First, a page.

Scott spent his early childhood in Windsor, Ontario (Canada), across the river from Detroit, Michigan (United States). When he was 10, Scott's family moved to Hazel Park, a Detroit suburb. He grew up listening to hillbilly music and was taught to play the guitar by his father. As a teenager, he pursued a singing career and recorded as 'Jack Scott.' At the age of 18, he formed the Southern Drifters. After leading the band for three years, he signed to ABC-Paramount Records as a solo artist in 1957.

After recording two good-selling local hits for ABC-Paramount in 1957, he switched to the Carlton record label and had a double-sided national hit in 1958 with "Leroy" (#11) / "My True Love" (#3). The record sold over one million copies, earning Scott his first gold disc. Later in 1958, "With Your Love" (#28) reached the Top 40. In all, six of 12 songs on his first album became hit singles. On most of these tracks, he was backed up by the vocal group, the Chantones.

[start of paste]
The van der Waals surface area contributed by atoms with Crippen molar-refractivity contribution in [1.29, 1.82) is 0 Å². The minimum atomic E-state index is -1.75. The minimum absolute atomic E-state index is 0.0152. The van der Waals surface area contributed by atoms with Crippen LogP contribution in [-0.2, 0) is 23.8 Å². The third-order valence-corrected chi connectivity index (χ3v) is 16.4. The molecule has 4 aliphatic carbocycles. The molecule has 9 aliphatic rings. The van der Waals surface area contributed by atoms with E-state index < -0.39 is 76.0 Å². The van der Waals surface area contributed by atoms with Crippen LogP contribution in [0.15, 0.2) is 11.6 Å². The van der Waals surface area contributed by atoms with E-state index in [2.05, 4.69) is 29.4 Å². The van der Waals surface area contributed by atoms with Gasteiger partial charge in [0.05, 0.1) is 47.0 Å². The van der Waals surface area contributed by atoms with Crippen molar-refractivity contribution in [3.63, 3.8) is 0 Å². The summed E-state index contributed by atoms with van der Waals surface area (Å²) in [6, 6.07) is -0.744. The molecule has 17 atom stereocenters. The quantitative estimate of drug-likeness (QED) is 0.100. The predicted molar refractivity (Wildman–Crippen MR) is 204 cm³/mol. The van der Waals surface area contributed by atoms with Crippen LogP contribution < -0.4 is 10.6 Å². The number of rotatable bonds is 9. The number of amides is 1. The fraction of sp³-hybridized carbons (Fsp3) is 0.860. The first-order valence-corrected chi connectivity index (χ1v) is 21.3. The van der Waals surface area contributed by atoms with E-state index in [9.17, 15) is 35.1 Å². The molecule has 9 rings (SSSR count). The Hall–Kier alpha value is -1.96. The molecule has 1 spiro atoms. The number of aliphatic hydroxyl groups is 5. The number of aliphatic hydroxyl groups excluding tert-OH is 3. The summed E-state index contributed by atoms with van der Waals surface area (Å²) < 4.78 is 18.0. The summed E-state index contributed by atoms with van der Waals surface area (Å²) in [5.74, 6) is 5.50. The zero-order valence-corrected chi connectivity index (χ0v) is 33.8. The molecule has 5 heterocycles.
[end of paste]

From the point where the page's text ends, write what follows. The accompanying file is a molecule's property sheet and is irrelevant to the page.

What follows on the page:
He served in the United States Army during most of 1959, just after "Goodbye Baby" (#8) made the Top Ten. 1959 also saw him chart with "The Way I Walk" (#35).

At the beginning of 1960, Scott again changed record labels, this time to Top Rank Records. He then recorded four Billboard Hot 100 hits – "What In the World's Come Over
You" (#5), "Burning Bridges" (#3) b/w "Oh Little One" (#34), and "It Only Happened Yesterday" (#38). "What In the World's Come Over You" was Scott's second gold disc winner. Scott continued to vacillate between cowboy crooner and rough-edged rocker throughout the remainder of the 1960s and 1970s, recording for a variety of labels, including Capitol, Groove and Dot. In 1974, he managed to have a minor country music hit with his Dot single "You're Just Gettin' Better." In May 1977, Scott recorded a Peel session for BBC Radio 1 disc jockey, John Peel.

Scott had more U.S. singles (19), in a shorter period of time (41 months), than any other recording artist – with the exception of The Beatles. Scott wrote all of his own hits, except one: "Burning Bridges."

His legacy ranks him with the top legends of rock and roll. It has been said that "with the exception of Roy Orbison and
Elvis Presley, no white rock and roller of the time ever developed a finer voice with a better range than Jack Scott, or cut a more convincing body of work in Rockabilly, Rock and Roll, Country-Soul, Gospel or Blues".

In 2011 he was inducted into the Canadian Songwriters Hall of Fame. More recently Scott was nominated for the Hit Parade Hall of Fame. He is still actively singing and touring today and resides in a suburb of Detroit.(Info Wikipedia)